The Internet will soon get a boost, and Elon Musk is at the forefront of this race. SpaceX’s satellite Internet unit, Starlink, has indicated that it will provide 24-hour worldwide coverage by September 2021, subject to regulatory approvals. Starlink’s president Gwynne Shotwel confirmed this impending development on Tuesday. Speaking via webcast at a technology conference held by Macquarie Group, Shotwel said that Starlink had deployed around 1,800 satellites. Once they attain their operational orbits, continuous global coverage would be possible by September.
However, they needed to get the desired regulatory approvals from different countries to provide telecom services, Shotwel added. Currently, 11 countries are beneficiaries of the beta service offered by Starlink, which at the cost of $10 billion, plans to deploy 12,000 satellites. Pre-orders by 500,000 customers were received in May for the low-Earth orbiting network, and they did not foresee any technical glitches to meet this demand, said Musk.
The only limitation was high-density usage in urban areas. The $99 advance taken from customers was fully refundable although they did not provide guaranty service, Musk tweeted. The rocket manufacturing and satellite launching industry is highly capital intensive, and along with Amazon’s Jeff Bezos, Musk has invested several billions of dollars in this venture. To provide fast broadband service to people worldwide who lacked this service, the US Federal Communications Commission (USFCC) gave the go-ahead to SpaceX to position Starlink satellites in low-earth orbit, although with many riders.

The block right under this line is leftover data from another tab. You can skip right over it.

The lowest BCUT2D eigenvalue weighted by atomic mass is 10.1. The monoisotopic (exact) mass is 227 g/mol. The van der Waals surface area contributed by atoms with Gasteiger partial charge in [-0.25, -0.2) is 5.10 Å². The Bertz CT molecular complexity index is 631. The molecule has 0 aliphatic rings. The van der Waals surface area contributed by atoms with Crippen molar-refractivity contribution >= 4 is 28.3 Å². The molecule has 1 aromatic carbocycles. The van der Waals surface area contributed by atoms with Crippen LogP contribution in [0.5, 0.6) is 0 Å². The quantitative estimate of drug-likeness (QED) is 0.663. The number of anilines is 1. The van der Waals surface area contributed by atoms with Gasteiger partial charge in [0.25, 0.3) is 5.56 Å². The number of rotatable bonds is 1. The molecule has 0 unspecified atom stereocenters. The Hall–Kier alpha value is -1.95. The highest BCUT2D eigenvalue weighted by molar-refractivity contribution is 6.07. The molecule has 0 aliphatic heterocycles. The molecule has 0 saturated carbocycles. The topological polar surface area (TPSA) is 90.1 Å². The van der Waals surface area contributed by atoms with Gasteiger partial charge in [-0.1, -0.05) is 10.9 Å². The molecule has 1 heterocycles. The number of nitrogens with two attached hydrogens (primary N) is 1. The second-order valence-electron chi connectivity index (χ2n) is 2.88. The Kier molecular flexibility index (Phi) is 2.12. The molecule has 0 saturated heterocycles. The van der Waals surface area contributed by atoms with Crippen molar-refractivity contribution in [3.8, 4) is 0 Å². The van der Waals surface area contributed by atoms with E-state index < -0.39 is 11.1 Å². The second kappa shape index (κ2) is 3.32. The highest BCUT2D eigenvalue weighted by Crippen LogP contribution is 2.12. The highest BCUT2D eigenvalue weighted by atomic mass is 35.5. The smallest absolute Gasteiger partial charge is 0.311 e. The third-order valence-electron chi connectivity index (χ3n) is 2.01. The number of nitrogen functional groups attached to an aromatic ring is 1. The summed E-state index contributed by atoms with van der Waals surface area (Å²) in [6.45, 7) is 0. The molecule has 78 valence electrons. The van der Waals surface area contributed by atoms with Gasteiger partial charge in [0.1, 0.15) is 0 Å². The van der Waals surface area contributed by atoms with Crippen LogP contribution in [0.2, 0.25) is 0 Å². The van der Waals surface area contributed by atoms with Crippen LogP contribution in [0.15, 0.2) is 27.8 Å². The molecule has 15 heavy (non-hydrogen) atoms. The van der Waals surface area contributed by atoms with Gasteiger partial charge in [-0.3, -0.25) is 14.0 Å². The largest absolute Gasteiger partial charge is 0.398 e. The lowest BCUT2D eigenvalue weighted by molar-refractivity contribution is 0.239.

Musk acknowledged that SpaceX might face many interferences from satellites deployed by Amazon’s Kuiper Systems satellite project. In addition to Starlink, other manufacturers of small satellites include Blue Canyon Technologies, Amazon.com’s Kuiper, Planet, and OneWeb. Meanwhile, NASA awarded a $2.9 billion contract to SpaceX to build a spacecraft that will land astronauts on the moon by 2024.